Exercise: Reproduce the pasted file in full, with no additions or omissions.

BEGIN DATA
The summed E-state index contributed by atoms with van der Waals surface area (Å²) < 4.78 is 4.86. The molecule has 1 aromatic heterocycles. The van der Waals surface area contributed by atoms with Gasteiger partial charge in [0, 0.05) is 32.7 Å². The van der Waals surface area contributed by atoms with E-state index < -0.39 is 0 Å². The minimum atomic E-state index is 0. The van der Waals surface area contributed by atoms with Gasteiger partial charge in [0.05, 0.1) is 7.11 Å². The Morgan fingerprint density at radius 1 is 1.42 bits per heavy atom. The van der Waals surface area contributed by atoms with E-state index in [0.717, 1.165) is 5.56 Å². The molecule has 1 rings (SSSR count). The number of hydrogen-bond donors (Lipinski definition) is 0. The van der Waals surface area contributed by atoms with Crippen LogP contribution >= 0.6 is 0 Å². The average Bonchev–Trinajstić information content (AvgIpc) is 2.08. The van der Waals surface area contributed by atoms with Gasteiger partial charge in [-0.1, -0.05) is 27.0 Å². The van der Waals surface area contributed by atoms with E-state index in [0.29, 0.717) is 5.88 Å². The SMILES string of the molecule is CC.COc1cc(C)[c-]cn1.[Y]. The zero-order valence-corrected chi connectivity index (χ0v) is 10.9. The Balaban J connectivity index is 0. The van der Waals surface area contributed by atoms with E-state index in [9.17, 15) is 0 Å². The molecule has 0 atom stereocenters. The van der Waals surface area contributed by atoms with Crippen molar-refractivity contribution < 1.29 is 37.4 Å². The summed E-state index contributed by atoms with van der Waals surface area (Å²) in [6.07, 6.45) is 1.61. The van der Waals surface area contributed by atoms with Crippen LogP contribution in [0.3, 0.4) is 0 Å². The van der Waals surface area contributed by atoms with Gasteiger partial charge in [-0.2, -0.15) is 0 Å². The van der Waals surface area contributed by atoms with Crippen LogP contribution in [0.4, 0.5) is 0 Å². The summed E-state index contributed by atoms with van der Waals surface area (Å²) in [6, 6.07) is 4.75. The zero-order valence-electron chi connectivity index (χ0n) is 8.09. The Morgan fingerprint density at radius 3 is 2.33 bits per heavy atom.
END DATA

The summed E-state index contributed by atoms with van der Waals surface area (Å²) < 4.78 is 4.86. The molecule has 1 aromatic heterocycles. The van der Waals surface area contributed by atoms with Gasteiger partial charge in [0, 0.05) is 32.7 Å². The van der Waals surface area contributed by atoms with E-state index < -0.39 is 0 Å². The minimum atomic E-state index is 0. The van der Waals surface area contributed by atoms with Gasteiger partial charge in [0.05, 0.1) is 7.11 Å². The Morgan fingerprint density at radius 1 is 1.42 bits per heavy atom. The van der Waals surface area contributed by atoms with E-state index in [0.717, 1.165) is 5.56 Å². The molecule has 1 rings (SSSR count). The number of hydrogen-bond donors (Lipinski definition) is 0. The van der Waals surface area contributed by atoms with Crippen LogP contribution >= 0.6 is 0 Å². The average Bonchev–Trinajstić information content (AvgIpc) is 2.08. The van der Waals surface area contributed by atoms with Gasteiger partial charge in [-0.1, -0.05) is 27.0 Å². The van der Waals surface area contributed by atoms with E-state index in [0.29, 0.717) is 5.88 Å². The SMILES string of the molecule is CC.COc1cc(C)[c-]cn1.[Y]. The zero-order valence-corrected chi connectivity index (χ0v) is 10.9. The Balaban J connectivity index is 0. The van der Waals surface area contributed by atoms with E-state index in [9.17, 15) is 0 Å². The molecule has 0 atom stereocenters. The van der Waals surface area contributed by atoms with Crippen molar-refractivity contribution < 1.29 is 37.4 Å². The summed E-state index contributed by atoms with van der Waals surface area (Å²) in [6.07, 6.45) is 1.61. The van der Waals surface area contributed by atoms with Crippen LogP contribution in [0.3, 0.4) is 0 Å². The van der Waals surface area contributed by atoms with Gasteiger partial charge in [-0.2, -0.15) is 0 Å². The van der Waals surface area contributed by atoms with Crippen LogP contribution in [0.4, 0.5) is 0 Å². The summed E-state index contributed by atoms with van der Waals surface area (Å²) in [6, 6.07) is 4.75. The zero-order valence-electron chi connectivity index (χ0n) is 8.09. The Morgan fingerprint density at radius 3 is 2.33 bits per heavy atom.